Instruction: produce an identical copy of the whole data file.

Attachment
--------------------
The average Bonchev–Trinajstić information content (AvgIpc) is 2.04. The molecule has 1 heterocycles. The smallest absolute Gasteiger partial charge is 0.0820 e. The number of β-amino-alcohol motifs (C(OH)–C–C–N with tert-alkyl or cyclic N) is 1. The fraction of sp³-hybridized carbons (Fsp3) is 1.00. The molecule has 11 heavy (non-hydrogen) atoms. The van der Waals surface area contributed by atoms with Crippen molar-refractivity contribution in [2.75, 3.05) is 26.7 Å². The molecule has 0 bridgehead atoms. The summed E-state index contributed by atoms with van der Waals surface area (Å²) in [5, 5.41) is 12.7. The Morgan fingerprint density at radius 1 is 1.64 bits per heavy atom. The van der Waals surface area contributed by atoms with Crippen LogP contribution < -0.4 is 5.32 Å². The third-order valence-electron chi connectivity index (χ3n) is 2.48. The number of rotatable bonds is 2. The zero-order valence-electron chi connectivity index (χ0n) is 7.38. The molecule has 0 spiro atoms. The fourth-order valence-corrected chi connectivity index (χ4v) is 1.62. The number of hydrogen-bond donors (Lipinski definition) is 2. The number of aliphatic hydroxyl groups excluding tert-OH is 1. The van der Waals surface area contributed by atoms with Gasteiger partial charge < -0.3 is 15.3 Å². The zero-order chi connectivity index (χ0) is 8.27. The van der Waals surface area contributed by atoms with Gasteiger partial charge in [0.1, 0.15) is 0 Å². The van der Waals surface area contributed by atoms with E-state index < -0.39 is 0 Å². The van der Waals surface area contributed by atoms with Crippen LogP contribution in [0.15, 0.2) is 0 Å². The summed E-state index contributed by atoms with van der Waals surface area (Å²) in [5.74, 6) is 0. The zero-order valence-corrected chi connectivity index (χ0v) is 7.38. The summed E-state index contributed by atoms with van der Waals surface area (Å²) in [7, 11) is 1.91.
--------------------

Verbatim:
The average Bonchev–Trinajstić information content (AvgIpc) is 2.04. The molecule has 1 heterocycles. The smallest absolute Gasteiger partial charge is 0.0820 e. The number of β-amino-alcohol motifs (C(OH)–C–C–N with tert-alkyl or cyclic N) is 1. The fraction of sp³-hybridized carbons (Fsp3) is 1.00. The molecule has 11 heavy (non-hydrogen) atoms. The van der Waals surface area contributed by atoms with Crippen molar-refractivity contribution in [2.75, 3.05) is 26.7 Å². The molecule has 0 bridgehead atoms. The summed E-state index contributed by atoms with van der Waals surface area (Å²) in [5, 5.41) is 12.7. The Morgan fingerprint density at radius 1 is 1.64 bits per heavy atom. The van der Waals surface area contributed by atoms with Crippen LogP contribution < -0.4 is 5.32 Å². The third-order valence-electron chi connectivity index (χ3n) is 2.48. The number of rotatable bonds is 2. The zero-order valence-electron chi connectivity index (χ0n) is 7.38. The molecule has 0 spiro atoms. The fourth-order valence-corrected chi connectivity index (χ4v) is 1.62. The number of hydrogen-bond donors (Lipinski definition) is 2. The number of aliphatic hydroxyl groups excluding tert-OH is 1. The van der Waals surface area contributed by atoms with Gasteiger partial charge < -0.3 is 15.3 Å². The zero-order chi connectivity index (χ0) is 8.27. The van der Waals surface area contributed by atoms with Gasteiger partial charge in [0.1, 0.15) is 0 Å². The van der Waals surface area contributed by atoms with E-state index < -0.39 is 0 Å². The van der Waals surface area contributed by atoms with Crippen LogP contribution in [0.15, 0.2) is 0 Å². The summed E-state index contributed by atoms with van der Waals surface area (Å²) in [5.74, 6) is 0. The zero-order valence-corrected chi connectivity index (χ0v) is 7.38. The summed E-state index contributed by atoms with van der Waals surface area (Å²) in [7, 11) is 1.91.